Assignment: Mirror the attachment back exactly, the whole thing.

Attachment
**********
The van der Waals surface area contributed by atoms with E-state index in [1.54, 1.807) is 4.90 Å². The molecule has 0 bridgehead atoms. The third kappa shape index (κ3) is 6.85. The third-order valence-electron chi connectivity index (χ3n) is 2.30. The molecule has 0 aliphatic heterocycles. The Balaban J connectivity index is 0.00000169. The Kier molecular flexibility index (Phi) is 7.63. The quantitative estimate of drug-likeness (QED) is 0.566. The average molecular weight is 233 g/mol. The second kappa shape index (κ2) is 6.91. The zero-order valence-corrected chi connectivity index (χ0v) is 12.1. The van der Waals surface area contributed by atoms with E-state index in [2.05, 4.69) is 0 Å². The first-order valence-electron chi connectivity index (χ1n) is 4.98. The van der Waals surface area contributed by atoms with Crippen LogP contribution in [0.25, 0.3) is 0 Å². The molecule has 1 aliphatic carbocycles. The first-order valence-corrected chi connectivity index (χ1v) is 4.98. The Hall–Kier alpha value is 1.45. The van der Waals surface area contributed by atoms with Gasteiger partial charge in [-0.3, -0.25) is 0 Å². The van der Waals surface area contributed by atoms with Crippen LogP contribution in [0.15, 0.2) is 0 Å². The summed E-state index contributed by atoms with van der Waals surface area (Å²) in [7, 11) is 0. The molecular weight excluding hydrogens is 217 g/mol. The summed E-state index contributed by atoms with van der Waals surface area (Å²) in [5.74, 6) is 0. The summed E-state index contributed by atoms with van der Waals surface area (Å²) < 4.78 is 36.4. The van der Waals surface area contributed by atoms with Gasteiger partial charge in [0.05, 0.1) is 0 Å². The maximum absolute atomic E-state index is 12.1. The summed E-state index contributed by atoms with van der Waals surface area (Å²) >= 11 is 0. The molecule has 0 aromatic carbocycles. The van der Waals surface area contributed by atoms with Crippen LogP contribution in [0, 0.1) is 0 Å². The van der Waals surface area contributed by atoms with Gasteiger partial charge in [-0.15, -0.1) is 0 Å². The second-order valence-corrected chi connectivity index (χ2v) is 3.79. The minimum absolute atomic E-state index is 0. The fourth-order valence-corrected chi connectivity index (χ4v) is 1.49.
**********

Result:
The van der Waals surface area contributed by atoms with E-state index in [1.54, 1.807) is 4.90 Å². The molecule has 0 bridgehead atoms. The third kappa shape index (κ3) is 6.85. The third-order valence-electron chi connectivity index (χ3n) is 2.30. The molecule has 0 aliphatic heterocycles. The Balaban J connectivity index is 0.00000169. The Kier molecular flexibility index (Phi) is 7.63. The quantitative estimate of drug-likeness (QED) is 0.566. The average molecular weight is 233 g/mol. The second kappa shape index (κ2) is 6.91. The zero-order valence-corrected chi connectivity index (χ0v) is 12.1. The van der Waals surface area contributed by atoms with E-state index in [2.05, 4.69) is 0 Å². The first-order valence-electron chi connectivity index (χ1n) is 4.98. The van der Waals surface area contributed by atoms with Crippen LogP contribution in [0.25, 0.3) is 0 Å². The molecule has 1 aliphatic carbocycles. The first-order valence-corrected chi connectivity index (χ1v) is 4.98. The Hall–Kier alpha value is 1.45. The van der Waals surface area contributed by atoms with Gasteiger partial charge in [-0.3, -0.25) is 0 Å². The van der Waals surface area contributed by atoms with Crippen LogP contribution in [0.15, 0.2) is 0 Å². The summed E-state index contributed by atoms with van der Waals surface area (Å²) in [7, 11) is 0. The molecular weight excluding hydrogens is 217 g/mol. The summed E-state index contributed by atoms with van der Waals surface area (Å²) in [5.74, 6) is 0. The summed E-state index contributed by atoms with van der Waals surface area (Å²) < 4.78 is 36.4. The van der Waals surface area contributed by atoms with Gasteiger partial charge in [0.05, 0.1) is 0 Å². The maximum absolute atomic E-state index is 12.1. The summed E-state index contributed by atoms with van der Waals surface area (Å²) >= 11 is 0. The molecule has 0 aromatic carbocycles. The van der Waals surface area contributed by atoms with Crippen LogP contribution in [0, 0.1) is 0 Å². The van der Waals surface area contributed by atoms with Gasteiger partial charge in [-0.15, -0.1) is 0 Å². The second-order valence-corrected chi connectivity index (χ2v) is 3.79. The minimum absolute atomic E-state index is 0. The fourth-order valence-corrected chi connectivity index (χ4v) is 1.49.